Two American NAACP lawyers arrive to advise the Brazilian civil rights organizations, leading to a discussion of differences between race relations in the U.S. and Brazil, and questioning why this particular American import is resented when so many other Americanisms are enthusiastically welcomed.
- In what ways is the situation of Brazilian blacks worse than it was for American blacks during the days of Jim Crow?
- The NAACP lawyer mentions a "past of racism and discrimination" in Brazil. What do you know about this history? What are the similarities and differences between the Brazilian and American histories in respect to slavery and racism?
- Based on the American experience, what changes can be reasonably expected to be seen in Brazil within a decade as a result of affirmative action?
As they started looking into an affirmative action plan for Brazil, civil rights leaders in Brazil requested help from the NAACP and from American activists experienced with affirmative action policies in the United States. In Brazil, racial discrimination is complicated by the high proportion and great variety of people of mixed race. Clear racial definitions had been avoided in Brazil until the adoption of affirmative action quotas, which is the basis of many of the criticisms of the program.
Black Brazilians and African Americans in the United States face many similar challenges. For example, Afro-Brazilians are not equally represented with other Brazilians in higher education, law, medicine, government, and business leadership. To remedy this pattern of injustice, Brazil adopted the use of affirmative action. Affirmative action is the encouragement of increased representation of women and minorities in schools and jobs.
Racial inequality in Brazil is centuries old. Between 1551 and 1830, Brazil imported more slaves than any other South American country (4.5 million) and only abolished slavery in 1888, later than any other country in the Western hemisphere. Slavery defined Brazil in many ways:
- Slaves maintained African religions, cultures, and languages, forging a unique Afro-Brazilian culture.
- Most white settlers immigrated alone, leading to substantial, generally tolerated interracial relationships and a high proportion of mixed-race children.
- After slavery was abolished, racial segregation was not legally imposed. However, emancipated slaves faced stiff competition for jobs from European and Asian immigrants.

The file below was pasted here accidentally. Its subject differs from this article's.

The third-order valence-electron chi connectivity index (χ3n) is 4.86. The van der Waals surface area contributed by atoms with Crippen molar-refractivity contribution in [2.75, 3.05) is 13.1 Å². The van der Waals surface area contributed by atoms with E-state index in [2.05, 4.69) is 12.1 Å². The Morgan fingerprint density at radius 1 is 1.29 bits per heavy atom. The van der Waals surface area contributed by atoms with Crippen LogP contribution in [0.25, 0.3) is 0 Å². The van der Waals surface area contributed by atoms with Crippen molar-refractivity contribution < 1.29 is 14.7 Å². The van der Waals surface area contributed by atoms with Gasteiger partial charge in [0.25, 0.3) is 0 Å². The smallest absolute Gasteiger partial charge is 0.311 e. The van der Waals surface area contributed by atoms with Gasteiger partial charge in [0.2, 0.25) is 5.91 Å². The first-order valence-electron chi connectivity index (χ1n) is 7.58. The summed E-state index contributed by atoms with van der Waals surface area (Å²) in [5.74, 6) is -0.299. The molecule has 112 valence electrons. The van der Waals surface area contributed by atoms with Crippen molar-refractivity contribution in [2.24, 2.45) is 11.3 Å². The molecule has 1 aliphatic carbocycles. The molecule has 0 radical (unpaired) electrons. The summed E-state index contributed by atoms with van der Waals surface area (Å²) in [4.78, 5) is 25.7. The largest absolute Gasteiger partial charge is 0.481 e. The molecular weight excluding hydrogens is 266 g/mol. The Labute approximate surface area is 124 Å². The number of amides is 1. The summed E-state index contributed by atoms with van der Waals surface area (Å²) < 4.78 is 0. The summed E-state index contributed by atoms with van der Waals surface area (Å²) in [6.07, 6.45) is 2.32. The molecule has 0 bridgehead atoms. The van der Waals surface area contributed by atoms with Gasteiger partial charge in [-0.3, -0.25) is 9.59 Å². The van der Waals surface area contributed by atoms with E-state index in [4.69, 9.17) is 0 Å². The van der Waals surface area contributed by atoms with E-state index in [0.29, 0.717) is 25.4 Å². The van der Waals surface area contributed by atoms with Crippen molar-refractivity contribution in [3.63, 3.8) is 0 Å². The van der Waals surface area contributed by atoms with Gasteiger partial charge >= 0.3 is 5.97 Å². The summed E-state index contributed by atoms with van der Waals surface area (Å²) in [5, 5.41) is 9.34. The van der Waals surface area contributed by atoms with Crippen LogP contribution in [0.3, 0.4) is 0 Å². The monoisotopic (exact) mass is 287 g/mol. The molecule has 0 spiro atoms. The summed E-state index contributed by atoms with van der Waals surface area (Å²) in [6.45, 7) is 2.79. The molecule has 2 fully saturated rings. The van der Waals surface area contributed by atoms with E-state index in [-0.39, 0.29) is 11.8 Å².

- Brazil became a highly diverse mixture of people of various European, native, African, and Asian origins.
Until recently, Brazil prided itself on being a "racial democracy." However, advocates of affirmative action argue that this "racial democracy" is a myth. Afro-Brazilians have typically attended lower-quality public schools, where they were poorly prepared for the national university admission exam. They generally have poorer health and housing, lower wages, and fewer years of schooling, than white Brazilians.
Affirmative action in Brazil's universities began in 2003 when the prestigious Universidade do Estato do Rio de Janeiro announced it would reserve a specified number of its places for black students; other universities and national legislation soon followed suit. As of 2007, the racial quota system for Brazil's universities specified that 20% of places for incoming freshmen would be reserved for Afro-Brazilians. Overall, the beneficiaries of these policies have outperformed the low expectations of affirmative action opponents.
Since 2003, affirmative action programs have expanded to include quotas for Afro-Brazilians, indigenous people, and women in politics and economic life in Brazil. Despite these developments, affirmative action is still highly controversial.
In Rio, civil rights attorney Humberto Adami heads legal efforts to secure the rights of Afro-Brazilians.
We grew up believing the myth that we were equal to everyone. But the statistics in Brazil show this isn't true. This country is composed of a pyramid and the base is black. The higher up the pyramid you go, the more the country looks like Denmark.
He has made it his mission to attack discrimination in corporate Brazil through class action lawsuits.
I'm bringing litigation against 5 major private banks, who employ only 2% Afro-Brazilians. These numbers are worse than what you could encounter in the United States under Jim Crow or in South Africa under apartheid. The racism here is exactly the same or worse. But everyone denies it or argues that it doesn't exist. So it's an enemy that's very hard to fight.
Adami is calling in reinforcements - veterans of affirmative action law. He's heading to the airport to meet two special consultants arriving from New York.
Affirmative action began 40 years ago in the United States. What were the solutions they found to these same problems that we might be able to use here?
Victor Bolden and Melissa Woods are lawyers with the NAACP Legal Defense Fund, one of the most important civil rights groups in the U.S.
We know the NAACP passed by these problems many years ago, so we want to have examples how to solve this.
Sure, we'll talk about it. I don't know if we've solved anything. I think litigation leads to more litigation.
Brazilian society imports McDonald's, hot dogs, television, Fox, and they never complained about those American-isms. So, the only thing that people complain is when you see affirmative actions to benefit black Brazilians.
In the United States, the black population is 12%. Here it's 54%.
The reality is, certainly in the United States and in Brazil, is a past of racial discrimination and racism. And in the United States it wasn't simply directed at poor people, it was directed specifically at black people.